Economic Data Leaves Stocks, ETFs Little Changed
December 23rd, 2009 at 10:00am by Tom Lydon
Stocks and exchange traded funds (ETFs) were little changed this morning as weak new home sales in November put a damper on enthusiasm. Even positive figures about personal incomes and spending weren’t enough to turn the markets positive.
Personal incomes rose in November at the fastest pace in six months while spending posted a second straight increase, raising hopes that the economic recovery may be gaining momentum. Personal incomes rose by 0.4% in November, while spending rose 0.5%, reported Martin Crutsinger for the Associated Press. However, both numbers came in below expectations. This raises the question whether incomes are rising quickly enough to sustain a strong economic rebound.
Yesterday’s figures on existing home sales were upbeat, but this morning’s numbers for new homes in November was definitely downbeat. New homes sales in November plunged 11.3% to an annual rate of 355,000 – the lowest rate since April and far weaker than the 421,000 rate expected by economists, reports Kristina Peterson for MarketWatch. The SPDR S&P Homebuilders ETF (NYSEArca: XHB) is down about 1% this morning. [(For more stories on homebuilders, please visit our homebuilders category.]
Crude oil rose to a two-week high this morning at $76.40 as weekly data on U.S. stockpiles of oil showed a larger-than-expected drop. Supplies fell 4.84 million barrels to 327.5 million last week, the biggest decline since September, reports Mark Shenk for Bloomberg. This was the third consecutive weekly decline in oil inventories. [For more stories on oil, please see our oil category.]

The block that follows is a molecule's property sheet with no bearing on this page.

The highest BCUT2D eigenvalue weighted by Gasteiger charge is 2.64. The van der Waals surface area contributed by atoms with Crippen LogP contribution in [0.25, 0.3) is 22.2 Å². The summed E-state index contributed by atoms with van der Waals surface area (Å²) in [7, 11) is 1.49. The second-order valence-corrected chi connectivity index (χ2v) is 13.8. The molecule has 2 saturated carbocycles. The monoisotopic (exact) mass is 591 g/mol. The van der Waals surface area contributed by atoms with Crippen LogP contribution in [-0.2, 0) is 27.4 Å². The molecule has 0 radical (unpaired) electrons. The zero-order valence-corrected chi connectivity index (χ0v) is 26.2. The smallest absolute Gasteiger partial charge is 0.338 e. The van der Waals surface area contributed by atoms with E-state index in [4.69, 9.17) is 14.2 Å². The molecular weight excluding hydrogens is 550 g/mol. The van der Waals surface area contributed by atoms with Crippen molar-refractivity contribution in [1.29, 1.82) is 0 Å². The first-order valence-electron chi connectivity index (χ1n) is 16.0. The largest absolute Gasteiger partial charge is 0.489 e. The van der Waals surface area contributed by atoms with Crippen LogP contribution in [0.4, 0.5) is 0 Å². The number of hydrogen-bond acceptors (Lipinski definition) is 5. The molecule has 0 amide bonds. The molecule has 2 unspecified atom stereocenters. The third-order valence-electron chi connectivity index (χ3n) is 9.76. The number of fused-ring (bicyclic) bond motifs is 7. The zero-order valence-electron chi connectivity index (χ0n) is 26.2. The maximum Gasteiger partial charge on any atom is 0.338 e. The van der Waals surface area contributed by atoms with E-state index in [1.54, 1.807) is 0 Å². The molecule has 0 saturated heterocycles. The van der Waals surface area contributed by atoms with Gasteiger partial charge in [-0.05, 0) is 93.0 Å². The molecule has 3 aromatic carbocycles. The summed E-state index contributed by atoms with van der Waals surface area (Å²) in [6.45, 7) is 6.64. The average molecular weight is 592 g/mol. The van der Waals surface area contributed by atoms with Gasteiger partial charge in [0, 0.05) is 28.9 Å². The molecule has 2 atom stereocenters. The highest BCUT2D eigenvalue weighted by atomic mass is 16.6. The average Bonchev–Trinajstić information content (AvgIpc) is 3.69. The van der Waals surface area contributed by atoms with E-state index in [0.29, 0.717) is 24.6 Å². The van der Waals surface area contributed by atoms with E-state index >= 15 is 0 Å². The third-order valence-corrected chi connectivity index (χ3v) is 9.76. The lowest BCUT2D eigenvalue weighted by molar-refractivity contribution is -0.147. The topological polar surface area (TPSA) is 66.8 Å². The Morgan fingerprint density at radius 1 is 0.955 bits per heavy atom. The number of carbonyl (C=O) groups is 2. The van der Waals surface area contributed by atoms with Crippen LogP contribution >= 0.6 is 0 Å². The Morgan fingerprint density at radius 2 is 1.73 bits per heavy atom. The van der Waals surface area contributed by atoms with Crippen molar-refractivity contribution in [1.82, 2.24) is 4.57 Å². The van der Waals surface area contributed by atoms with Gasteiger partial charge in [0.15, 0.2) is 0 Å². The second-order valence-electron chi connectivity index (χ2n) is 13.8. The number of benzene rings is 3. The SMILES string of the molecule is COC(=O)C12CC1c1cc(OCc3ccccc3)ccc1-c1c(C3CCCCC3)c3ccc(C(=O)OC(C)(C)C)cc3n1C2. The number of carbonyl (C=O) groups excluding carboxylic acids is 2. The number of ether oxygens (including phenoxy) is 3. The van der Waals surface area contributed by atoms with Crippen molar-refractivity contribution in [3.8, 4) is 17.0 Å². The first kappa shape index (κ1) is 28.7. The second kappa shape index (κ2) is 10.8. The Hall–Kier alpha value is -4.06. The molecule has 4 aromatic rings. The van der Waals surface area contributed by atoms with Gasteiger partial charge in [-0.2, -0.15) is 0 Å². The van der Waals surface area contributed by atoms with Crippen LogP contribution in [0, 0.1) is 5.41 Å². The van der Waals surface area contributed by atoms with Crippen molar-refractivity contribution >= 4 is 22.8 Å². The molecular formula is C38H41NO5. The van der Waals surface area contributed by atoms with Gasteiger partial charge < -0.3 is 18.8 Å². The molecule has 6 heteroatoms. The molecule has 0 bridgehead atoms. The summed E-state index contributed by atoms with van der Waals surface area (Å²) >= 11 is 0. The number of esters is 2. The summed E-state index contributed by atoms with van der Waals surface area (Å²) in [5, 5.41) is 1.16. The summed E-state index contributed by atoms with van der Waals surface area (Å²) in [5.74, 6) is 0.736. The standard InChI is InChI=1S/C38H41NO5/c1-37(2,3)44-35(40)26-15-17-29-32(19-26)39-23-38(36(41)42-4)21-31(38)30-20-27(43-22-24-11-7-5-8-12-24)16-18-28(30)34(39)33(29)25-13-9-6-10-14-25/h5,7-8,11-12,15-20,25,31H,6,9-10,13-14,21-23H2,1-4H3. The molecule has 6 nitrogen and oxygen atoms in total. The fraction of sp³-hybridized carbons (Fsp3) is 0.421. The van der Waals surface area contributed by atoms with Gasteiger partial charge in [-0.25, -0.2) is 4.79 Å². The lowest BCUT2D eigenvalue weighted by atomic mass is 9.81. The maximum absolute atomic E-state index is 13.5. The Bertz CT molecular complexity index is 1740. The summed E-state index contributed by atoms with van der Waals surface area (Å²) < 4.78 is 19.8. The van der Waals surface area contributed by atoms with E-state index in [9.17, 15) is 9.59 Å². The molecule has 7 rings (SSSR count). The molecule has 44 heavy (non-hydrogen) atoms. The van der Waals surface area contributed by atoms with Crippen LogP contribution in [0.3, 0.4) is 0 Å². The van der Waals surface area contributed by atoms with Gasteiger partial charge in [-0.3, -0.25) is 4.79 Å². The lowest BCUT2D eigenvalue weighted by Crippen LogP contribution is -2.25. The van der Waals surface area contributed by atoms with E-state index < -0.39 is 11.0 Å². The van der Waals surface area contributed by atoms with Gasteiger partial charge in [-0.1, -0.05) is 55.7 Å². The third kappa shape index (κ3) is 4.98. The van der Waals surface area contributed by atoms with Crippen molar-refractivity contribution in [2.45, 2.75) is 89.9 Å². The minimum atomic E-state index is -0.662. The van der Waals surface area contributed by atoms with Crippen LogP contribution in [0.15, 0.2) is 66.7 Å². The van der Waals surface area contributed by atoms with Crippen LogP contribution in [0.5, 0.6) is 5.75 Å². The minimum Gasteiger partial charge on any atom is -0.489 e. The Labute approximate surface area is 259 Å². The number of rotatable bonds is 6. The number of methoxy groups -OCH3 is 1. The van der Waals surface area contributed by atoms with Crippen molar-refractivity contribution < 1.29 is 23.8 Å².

The United States Oil Fund (NYSE: USO) which tracks the price of crude oil is up by more than 3% this morning. [For more information on commodity-based ETFs, please see our commodities ETFs category.]
Ford Motor (NYSE: F) said today that it aims to complete the sale of its loss-making Volvo Cars unit to Chinese automaker Geely in the second quarter of 2010. Geely plans to finance a bid valued around $2 billion with a combination of cash, bank loans and funds from a number of investors, report Jeff Bennett and Matthew Dolan for The Wall Street Journal. After news of the agreement, Ford’s stock traded above $10 a share for the first time since Oct. 3, 2005. [For more stories on the automotive sector, please see our automobiles category.]
Encouraging news for job-seekers: Treasury Secretary Timothy Geithner expects positive job growth to return this spring, according to the Associated Press. He also cautioned that the nation’s banks still have their work cut out for them in terms of regaining the confidence of the public.
Tony D’Altorio contributed to this article.
The opinions and forecasts expressed herein are solely those of Tom Lydon, and may not actually come to pass. Information on this site should not be used or construed as an offer to sell, a solicitation of an offer to buy, or a recommendation for any product.